Liz's colonic journey

image Mari asked me yesterday for pictures of the garden and this morning gave a brilliant opportunity to catch it. How nice to have full sun and clear skies for a change, grey skies leave me rather drab. (I wish I could send some of our rain to Australia where they are having these horrible wild fires that just love wild eucalyptus.) We are blessed with our greenery. I love the different green contrasts around this oregano plant, with the splash of colour from the garlic chives.

The garden has suffered (sort of) from the lack of Alphaeus’ attentions for nearly a month. I love our treed place. The leaf fall associated with it would drive some wild, but I’ve quite enjoyed kicking through the leaves and the peppercorn berries to get to the postbox. The yellow Mandevillea (if that’s what it is) is glorious in the sun.



And I’m pretty chuffed with how well the egg plants are growing – I see a tasty Mousaka every time I look at them. The monkeys have steered clear of them, though they did have a couple of chomps out of the tomatoes.

imageI’m loving watching the birds from the porch. Two of our neighbours asked if they could cut back some of the trees bordering their properties and that’s opened up whole new sunny areas that we would not have been able to create. Have to say that my hammock was looking particularly attractive today.


Since these pics this morning, Alphaeus was in and worked his magic, while Victoria got us sorted indoors. We’ve managed to stay on top of the housekeeping over the festive season, but 32 was nowhere near as pristine as usual.

Having chemo over Christmas felt very different to last year. It’s part of the new normal to go in and just do it. On the plus side, my bloods have been good all through, except for one week’s delay for that blasted infection. I haven’t had any more infections since the beginning of December. The downside is that the longer the chemo goes on, the worse one definitely feels. The yuk/weak feeling seemed to hit me earlier – the Friday of chemo week rather than the Sunday/Monday following it.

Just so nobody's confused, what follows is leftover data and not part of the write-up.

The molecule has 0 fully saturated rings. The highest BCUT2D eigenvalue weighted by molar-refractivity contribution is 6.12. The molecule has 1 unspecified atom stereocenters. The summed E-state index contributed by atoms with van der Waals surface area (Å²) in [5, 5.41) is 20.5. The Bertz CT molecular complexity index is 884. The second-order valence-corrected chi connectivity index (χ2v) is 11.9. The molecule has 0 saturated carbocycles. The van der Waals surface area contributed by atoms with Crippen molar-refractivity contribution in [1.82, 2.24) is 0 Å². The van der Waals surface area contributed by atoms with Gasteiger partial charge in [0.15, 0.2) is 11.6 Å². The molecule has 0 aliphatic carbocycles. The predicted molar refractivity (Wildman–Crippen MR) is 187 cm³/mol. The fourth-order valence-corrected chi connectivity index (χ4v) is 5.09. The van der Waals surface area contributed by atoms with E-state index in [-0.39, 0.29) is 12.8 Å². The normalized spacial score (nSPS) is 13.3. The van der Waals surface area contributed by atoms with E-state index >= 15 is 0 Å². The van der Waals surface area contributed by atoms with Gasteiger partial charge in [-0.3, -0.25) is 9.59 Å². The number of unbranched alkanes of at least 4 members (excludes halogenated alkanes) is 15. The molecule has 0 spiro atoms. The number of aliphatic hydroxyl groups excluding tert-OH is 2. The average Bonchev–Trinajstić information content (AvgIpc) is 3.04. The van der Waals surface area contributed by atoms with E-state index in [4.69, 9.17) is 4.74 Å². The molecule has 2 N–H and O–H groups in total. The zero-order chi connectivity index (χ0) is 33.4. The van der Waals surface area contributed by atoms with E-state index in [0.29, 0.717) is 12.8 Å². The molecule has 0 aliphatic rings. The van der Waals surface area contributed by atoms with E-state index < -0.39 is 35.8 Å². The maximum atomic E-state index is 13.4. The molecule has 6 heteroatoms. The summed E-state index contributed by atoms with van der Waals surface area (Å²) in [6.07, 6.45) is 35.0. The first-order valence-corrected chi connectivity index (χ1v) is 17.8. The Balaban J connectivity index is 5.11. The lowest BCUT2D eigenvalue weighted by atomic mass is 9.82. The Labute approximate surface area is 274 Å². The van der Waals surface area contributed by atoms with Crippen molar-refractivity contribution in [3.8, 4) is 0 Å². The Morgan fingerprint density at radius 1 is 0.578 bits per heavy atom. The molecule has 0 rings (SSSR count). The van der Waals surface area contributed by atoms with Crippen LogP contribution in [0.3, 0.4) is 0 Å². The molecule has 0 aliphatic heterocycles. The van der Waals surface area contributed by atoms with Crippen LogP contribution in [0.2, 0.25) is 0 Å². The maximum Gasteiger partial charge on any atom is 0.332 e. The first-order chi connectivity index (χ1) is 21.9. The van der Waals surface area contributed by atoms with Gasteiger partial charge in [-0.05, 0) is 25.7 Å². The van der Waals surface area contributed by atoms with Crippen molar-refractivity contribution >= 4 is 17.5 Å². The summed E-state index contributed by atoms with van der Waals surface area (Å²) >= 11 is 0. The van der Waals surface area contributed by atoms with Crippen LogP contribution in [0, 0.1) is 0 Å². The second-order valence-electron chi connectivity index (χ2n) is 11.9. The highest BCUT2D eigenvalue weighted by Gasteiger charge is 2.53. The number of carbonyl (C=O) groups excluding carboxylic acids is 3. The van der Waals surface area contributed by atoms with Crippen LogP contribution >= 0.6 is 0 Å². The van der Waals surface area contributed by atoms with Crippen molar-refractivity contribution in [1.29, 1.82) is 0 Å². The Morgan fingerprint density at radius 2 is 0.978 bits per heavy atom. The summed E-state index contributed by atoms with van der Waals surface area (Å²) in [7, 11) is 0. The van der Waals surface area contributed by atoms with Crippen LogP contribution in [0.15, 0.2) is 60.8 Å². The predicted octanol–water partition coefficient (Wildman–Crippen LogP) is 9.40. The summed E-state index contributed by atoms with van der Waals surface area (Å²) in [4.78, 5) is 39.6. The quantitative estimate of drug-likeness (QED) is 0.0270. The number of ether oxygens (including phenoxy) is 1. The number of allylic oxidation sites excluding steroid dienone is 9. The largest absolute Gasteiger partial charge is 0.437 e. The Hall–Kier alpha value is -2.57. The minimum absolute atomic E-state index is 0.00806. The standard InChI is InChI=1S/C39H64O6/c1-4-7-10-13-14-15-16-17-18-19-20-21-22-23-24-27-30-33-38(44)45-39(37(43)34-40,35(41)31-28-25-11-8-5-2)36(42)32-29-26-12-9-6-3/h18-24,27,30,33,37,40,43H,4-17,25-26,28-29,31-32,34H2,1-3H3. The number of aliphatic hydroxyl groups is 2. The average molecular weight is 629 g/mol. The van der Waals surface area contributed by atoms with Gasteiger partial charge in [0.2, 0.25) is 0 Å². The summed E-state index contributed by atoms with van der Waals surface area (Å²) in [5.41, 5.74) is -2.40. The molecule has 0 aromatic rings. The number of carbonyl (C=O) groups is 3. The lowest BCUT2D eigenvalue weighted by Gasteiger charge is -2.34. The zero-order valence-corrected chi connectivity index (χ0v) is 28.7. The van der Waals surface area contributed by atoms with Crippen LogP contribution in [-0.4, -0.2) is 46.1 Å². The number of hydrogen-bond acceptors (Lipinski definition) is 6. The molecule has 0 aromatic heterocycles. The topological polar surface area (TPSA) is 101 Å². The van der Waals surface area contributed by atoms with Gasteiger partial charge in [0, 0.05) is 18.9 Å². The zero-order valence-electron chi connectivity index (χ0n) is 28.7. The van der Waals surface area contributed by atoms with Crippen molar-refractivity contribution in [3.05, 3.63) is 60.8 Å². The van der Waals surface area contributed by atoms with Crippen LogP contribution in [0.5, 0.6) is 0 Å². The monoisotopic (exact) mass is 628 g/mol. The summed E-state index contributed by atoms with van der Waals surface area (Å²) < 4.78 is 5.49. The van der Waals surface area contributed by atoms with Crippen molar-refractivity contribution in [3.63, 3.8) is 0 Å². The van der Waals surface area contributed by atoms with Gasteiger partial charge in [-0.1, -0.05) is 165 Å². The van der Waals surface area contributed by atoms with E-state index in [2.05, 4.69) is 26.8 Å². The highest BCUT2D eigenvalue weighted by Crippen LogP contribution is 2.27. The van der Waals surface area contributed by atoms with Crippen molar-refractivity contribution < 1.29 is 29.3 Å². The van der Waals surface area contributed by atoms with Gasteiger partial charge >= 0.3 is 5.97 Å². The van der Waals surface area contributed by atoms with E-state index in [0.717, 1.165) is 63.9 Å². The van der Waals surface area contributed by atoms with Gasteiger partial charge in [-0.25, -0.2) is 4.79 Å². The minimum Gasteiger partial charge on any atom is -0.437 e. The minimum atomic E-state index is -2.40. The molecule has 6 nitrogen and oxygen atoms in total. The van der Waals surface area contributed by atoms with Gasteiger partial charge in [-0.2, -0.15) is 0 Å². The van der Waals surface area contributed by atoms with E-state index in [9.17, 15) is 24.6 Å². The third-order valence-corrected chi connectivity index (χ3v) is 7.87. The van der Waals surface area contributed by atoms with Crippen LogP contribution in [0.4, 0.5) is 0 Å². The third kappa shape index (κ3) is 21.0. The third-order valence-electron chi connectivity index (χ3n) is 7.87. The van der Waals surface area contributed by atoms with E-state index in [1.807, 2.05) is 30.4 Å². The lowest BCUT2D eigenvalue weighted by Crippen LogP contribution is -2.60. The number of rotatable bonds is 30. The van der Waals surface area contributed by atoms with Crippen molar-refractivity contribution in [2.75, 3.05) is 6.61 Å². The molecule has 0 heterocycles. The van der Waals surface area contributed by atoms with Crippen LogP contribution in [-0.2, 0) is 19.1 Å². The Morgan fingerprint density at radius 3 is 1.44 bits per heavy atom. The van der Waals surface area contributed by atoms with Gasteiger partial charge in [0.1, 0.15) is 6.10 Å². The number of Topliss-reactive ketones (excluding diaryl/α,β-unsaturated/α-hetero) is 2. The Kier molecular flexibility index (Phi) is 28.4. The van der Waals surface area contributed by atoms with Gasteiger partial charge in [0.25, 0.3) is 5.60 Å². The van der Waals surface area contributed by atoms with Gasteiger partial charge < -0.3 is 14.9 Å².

What was weird though is that I didn’t seem to have the fall-out on Monday the 24th when we went to Paul Roux to spend Christmas with Pat’s brother, Richard. It rained buckets and the top temperature for the first two days was 16C. Having packed in a 32C Durban swelter, I took all the wrong kind of clothes. Sandals, cutoffs and mud don’t go well together!  It was a beautiful time of ‘kuiering’ though, limited digital access meant talking to real, interesting people on Rich’s porch about things we wouldn’t normally discuss. It was fun – and I didn’t feel nauseous once – though I confess to two or three naps a day.

My first DRC Christmas morning service was fascinating. The dominee made us feel so at home that it was impossible not to follow the service in spite of my limited Afrikaans. There wasn’t a dry eye in the church after the last hymn (StilleNag/Silent Night) and the responses of farewell.

We spent a really quiet New Year. Actually I went to bed at 10 because I was feeling ‘lomp’ only to be wakened by a massive bomb firework going off outside the bedroom window at 12 on the dot. I worried about the dogs who were guarding, and neither seemed fazed. In fact, Rocky looked seriously interested, while Pepper continued to snooze and chase dream rabbits. I think they felt safe because Pat was sitting quietly in the lounge watching telly. I was highly stimulated to say the least – the adrenalin giving me the energy to text and call quite a few people. Maybe that’s why humans need fireworks?